Researchers examine uncertainty in medical AI papers going back a decade


In the big data domain, researchers need to ensure that conclusions are consistently verifiable. But that can be particularly challenging in medicine because physicians themselves aren’t always sure about disease diagnoses and treatment plans.

To investigate how machine learning research has historically handled medical uncertainties, scientists at the University of Texas at Dallas; the University of California, San Francisco; the National University of Singapore; and over half a dozen other institutions conducted a meta-survey of studies over the past 30 years. They found that uncertainty arising from imprecise measurements, missing values, and other errors was common among data and models but that the problems could potentially be addressed with deep learning techniques.

The coauthors sought to quantify the prevalence of two types of uncertainty in the studies: structural uncertainty and uncertainty in model parameters. Structural uncertainty deals with how AI model structures (i.e. architectures) are used and the accuracy with which they extrapolate information, while uncertainty in model parameters considers the parameters (configuration variables internal to models) chosen to make predictions from a given corpus.

The researchers looked at 165 papers published by the Institute of Electrical and Electronics Engineers (IEEE), Dutch publisher Elsevier, and American academic journal publisher Springer between 1991 and 2020. The coauthors report a rise in the number of papers that address uncertainty, from 1 to 6 papers (1991 to 2009) to 7 to 21 papers (2010 to 2020), which they attribute to growing consensus about how uncertainty can impact clinical outcomes.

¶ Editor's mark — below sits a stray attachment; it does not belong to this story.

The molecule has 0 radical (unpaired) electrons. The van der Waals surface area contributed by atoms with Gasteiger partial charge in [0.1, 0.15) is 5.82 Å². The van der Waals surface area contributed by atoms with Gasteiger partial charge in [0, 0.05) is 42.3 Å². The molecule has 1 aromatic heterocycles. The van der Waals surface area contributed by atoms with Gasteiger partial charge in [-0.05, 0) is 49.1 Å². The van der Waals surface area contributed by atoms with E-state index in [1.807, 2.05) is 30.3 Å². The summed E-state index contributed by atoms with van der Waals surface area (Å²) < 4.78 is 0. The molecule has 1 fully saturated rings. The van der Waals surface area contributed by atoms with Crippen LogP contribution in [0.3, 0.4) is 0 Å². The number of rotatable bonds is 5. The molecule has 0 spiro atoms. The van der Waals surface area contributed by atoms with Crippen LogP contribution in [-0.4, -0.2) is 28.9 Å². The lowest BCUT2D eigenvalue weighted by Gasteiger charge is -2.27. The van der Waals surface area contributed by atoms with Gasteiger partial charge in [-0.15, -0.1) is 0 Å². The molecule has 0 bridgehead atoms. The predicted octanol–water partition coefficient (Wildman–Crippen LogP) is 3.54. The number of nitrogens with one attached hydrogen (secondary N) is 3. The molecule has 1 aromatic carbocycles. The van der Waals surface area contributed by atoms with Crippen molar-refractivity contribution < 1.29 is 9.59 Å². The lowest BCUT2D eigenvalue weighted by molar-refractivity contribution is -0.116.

According to the coauthors, the studies dealt with uncertainty using one of six classical machine learning techniques: Bayesian inference (27% of the studies), fuzzy systems (24%), Monte Carlo simulation (18%), rough classification (11%), Dempster-Shafer theory (14%), and imprecise probability (7%). Each of the techniques comes with inherent disadvantages, however:

  • Bayesian inference addresses structural uncertainty and uncertainty in parameters while integrating prior knowledge, but it’s computationally demanding.
  • Fuzzy systems quickly learn from unfamiliar data sets, but they’re limited with respect to the number of inputs they can take.
  • Monte Carlo simulation can answer questions that are intractable analytically with easy-to-interpret results, but its solutions aren’t exact.
  • Rough classification doesn’t need preliminary information about data and automatically generates a set of decision rules, but it can’t process real-valued data (i.e., real numbers).
  • Dempster-Shafer theory accounts for multiple sources of evidence, but it’s computationally intensive.
  • Imprecise probability makes it easier to tackle conflicting evidence but also has a high computational burden.

The researchers suggest deep learning as a remedy to the shortcomings of classical machine learning because of its robustness to uncertainty — deep learning algorithms generalize better even in the presence of noise. The team points out that in recent work, for instance, deep learning algorithms have been shown to achieve strong performance with noisy electrocardiogram signals.

“In the future, deep learning models may be explored to mitigate the presence of noise in the medical data,” the researchers wrote. “Proper quantification of uncertainty provides valuable information for optimal decision making.”

The study’s findings are yet another data point in the debate about the ways AI is applied to medicine. Google recently published a whitepaper that found an eye disease-predicting system was impractical in the real world, partially because of technological and clinical missteps. STAT reports that unproven AI algorithms are being used to predict the decline of COVID-19 patients. And companies like Babylon Health that claim their systems can diagnose diseases as well as human physicians have come under scrutiny from regulators and clinicians.

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